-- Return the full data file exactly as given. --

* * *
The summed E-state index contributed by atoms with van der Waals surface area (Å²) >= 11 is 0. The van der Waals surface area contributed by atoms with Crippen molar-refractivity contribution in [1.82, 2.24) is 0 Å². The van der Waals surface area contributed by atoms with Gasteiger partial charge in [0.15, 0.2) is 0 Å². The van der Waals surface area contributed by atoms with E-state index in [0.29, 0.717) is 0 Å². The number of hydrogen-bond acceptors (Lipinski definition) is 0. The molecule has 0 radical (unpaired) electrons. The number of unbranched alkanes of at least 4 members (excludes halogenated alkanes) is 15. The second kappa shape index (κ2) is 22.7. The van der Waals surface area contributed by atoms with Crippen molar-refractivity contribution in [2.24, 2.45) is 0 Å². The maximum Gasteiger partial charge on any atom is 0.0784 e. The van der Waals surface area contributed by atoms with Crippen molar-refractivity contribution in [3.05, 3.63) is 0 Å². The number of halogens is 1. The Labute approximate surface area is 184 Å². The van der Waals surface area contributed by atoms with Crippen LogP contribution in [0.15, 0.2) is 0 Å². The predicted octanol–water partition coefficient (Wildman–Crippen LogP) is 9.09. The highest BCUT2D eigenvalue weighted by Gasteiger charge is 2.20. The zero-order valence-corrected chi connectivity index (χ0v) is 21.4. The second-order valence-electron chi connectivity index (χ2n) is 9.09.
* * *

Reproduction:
The summed E-state index contributed by atoms with van der Waals surface area (Å²) >= 11 is 0. The van der Waals surface area contributed by atoms with Crippen molar-refractivity contribution in [1.82, 2.24) is 0 Å². The van der Waals surface area contributed by atoms with Gasteiger partial charge in [0.15, 0.2) is 0 Å². The van der Waals surface area contributed by atoms with E-state index in [0.29, 0.717) is 0 Å². The number of hydrogen-bond acceptors (Lipinski definition) is 0. The molecule has 0 radical (unpaired) electrons. The number of unbranched alkanes of at least 4 members (excludes halogenated alkanes) is 15. The second kappa shape index (κ2) is 22.7. The van der Waals surface area contributed by atoms with Crippen molar-refractivity contribution in [2.24, 2.45) is 0 Å². The maximum Gasteiger partial charge on any atom is 0.0784 e. The van der Waals surface area contributed by atoms with Crippen molar-refractivity contribution in [3.05, 3.63) is 0 Å². The number of halogens is 1. The Labute approximate surface area is 184 Å². The van der Waals surface area contributed by atoms with Crippen LogP contribution in [0.15, 0.2) is 0 Å². The predicted octanol–water partition coefficient (Wildman–Crippen LogP) is 9.09. The highest BCUT2D eigenvalue weighted by Gasteiger charge is 2.20. The zero-order valence-corrected chi connectivity index (χ0v) is 21.4. The second-order valence-electron chi connectivity index (χ2n) is 9.09.